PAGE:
adventure, assignment, chuck wendig, female protagonist, flash fiction, read, scifi, short story, story, terrible minds, time travel
Last Week’s FFF: Beach Bridge
The Time Keeper Part 1
The Time Keeper Part 2
I ran out into the rain, desperately trying to escape to the image of my father’s affair, and the hurt in my mother’s voice as she found them.
I’d rather be anywhere but here! I screamed inside my head. I squeezed my eyes tight.
The sound of the rain stopped. I opened my eyes and found that I was back in the pawn shop. The lights were off, and the place appeared closed.
I heard the door jingle as a key slid into the lock. Confused by all that had happened, I decided it was best to hid. I ducked behind a shelf of old books.
The shop owner staggered in with his cigarette on his lips. He shuffled to the glass counter in the center. I was about to leap at him, yell, and ask what had just happened to me and why. But the echoing sound of the bell at the door stopped me. I could just see the counter from the space between the books.
My heart nearly stopped as I saw myself standing at the counter, offering the owner coffee. I could barely hear their words, but then, I didn’t need to. I had just had this conversation. I, she, pulled out her watch and showed it to him. He pulled out his own. The strange words were spoken. She was standing there, faced with the choice of money or adventure. I wanted to shove over the bookshelf and tell her to take the money and leave that cursed watch behind. But I couldn’t. I opened my mouth to yell, but no sound came out. She reached for the watch, and disappeared.
The shop owner laughed and put the money back into the register.
“It’s always strange the first time,” he said out loud.
I stayed put, unsure of who he was talking to.
“It’s alright,” he said. “I know you’re there. You can move now one-seven-two.”
He was right. I found that my body was no longer stuck in place. I marched over to the counter. He hardly paid me attention and continued his morning prep to open the store.
“What was that?” I asked.
“I should think it have been quiet obvious. You traveled through time.”
“Yeah, I get that. But why did I travel through time? And why did I have to go there?”
He stopped messing with his register and looked at me.
“The first journey is a very personal, and typically, very powerful one. I’m not sure where the watch took you. But whatever it showed you was something that you needed to see.”
“Why would I have needed to discover that my dead father was cheating on my mother?”
“That answer lies in you. If I had to venture a guess, I’d say it’s because the watch likes to remind us that all people are people. No matter how infallible or one-dimensional they seem to us. They have lives outside of our perception. It’s important to keep that in mind when taking an assignment.”
“Assignment? If you think I’m going to-” he cut me off.
“I know that you are going to. Soon you will understand that time is not linear. You have no idea how many times we’ve met. We may even be friends.”
Somehow, I doubted that.
“Also,” he continued, “I happen to know that you’re strapped for cash. It’s why you came in here to sell the watch in the first place. Am I right?”
I looked down, confirming with my silence.
“I thought so,” he said. “Having a destiny can actually be quite profitable.”
“Of course. How do you think you came to possess that watch? Where do you think those numbers inscribed on it came from? How did you know what to speak in response to me?”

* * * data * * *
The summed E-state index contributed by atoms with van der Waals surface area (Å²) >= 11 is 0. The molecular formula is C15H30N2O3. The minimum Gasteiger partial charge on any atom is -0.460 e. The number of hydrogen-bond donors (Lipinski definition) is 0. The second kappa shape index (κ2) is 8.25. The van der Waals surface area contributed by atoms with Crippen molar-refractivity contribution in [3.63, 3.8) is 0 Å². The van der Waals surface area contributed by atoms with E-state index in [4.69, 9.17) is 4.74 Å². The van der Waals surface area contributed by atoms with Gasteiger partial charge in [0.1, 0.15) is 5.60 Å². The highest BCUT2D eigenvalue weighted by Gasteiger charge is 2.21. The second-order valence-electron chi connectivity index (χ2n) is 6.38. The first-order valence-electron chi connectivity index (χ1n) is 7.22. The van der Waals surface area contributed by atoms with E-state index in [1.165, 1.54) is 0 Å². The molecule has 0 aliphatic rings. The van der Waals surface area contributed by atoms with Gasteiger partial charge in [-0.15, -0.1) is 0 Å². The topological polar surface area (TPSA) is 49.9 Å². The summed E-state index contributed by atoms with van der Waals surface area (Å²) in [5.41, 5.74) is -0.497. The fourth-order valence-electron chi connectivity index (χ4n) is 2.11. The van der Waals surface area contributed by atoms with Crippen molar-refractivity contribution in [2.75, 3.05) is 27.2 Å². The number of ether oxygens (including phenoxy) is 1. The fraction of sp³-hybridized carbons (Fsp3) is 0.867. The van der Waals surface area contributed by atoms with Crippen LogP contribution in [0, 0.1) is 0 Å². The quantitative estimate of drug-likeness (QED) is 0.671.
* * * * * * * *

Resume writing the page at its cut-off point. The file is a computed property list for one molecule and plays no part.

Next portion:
I didn’t know the answers to any of it. I thought that I had happened upon the watch. But the memory was fuzzy. In retrospect, it seemed like something that had always been with me. I had never thought to question its origins.
“So you’re telling me that someone is going to pay me, to what, time travel?”
“It’s more that they provide for you. And while time traveling will be involved, there is far more to it than just that. On this first trip, you were merely meant to observe. But what happened when you came back?”
I recalled the motionless sensation of seeing myself.
“I could move or talk.”
“Paradoxes have their place. But you can break through that. You can alter things. And believe me, there are many things that need to be altered. Another challenge you’ll face is keeping your grip on reality. You see, a traveler’s mind is uniquely gifted. You will recall the way things were, and the way they are now. Both sets of memories will exist in your mind and seem equally valid. At first, it isn’t difficult. But in time, there are a lot of realities to shift through.”
I didn’t like the sound of that.
“But,” he said, “it isn’t all bad. You’ll go places you never dreamed. See things that you’ve never imagined. And best of all, you’ll save lives. You will have purpose. No more pawning your possessions just to get through another week.”
Lately my life had been lacking in purpose. Since I lost my mother, my last bit of family, I’d lost my place in the world. I’d been drifting from temp job to temp job, about to lose the apartment I hated. Worse, I had begun to hate myself. Maybe I needed a little adventure.
“And you’re going to train me?” I asked.
“I will offer you some techniques. But most of the training is done on the job. What do you say? Are you ready for your first assignment?”
I swallowed hard, summoned my courage, and nodded.
“Take out your watch,” he said.
I dug in my pocket and removed the silver time peace. The hands began to spin, and suddenly, I wasn’t in the shop any longer.
Mark Gardner said:
Excellent! All we need is a conclusion for the final part.
Wow, you really gave me a challenge. How to end this in 1,000 words. Yikes. I think we have a “serial” story on our hands. But I’ll give it my best.
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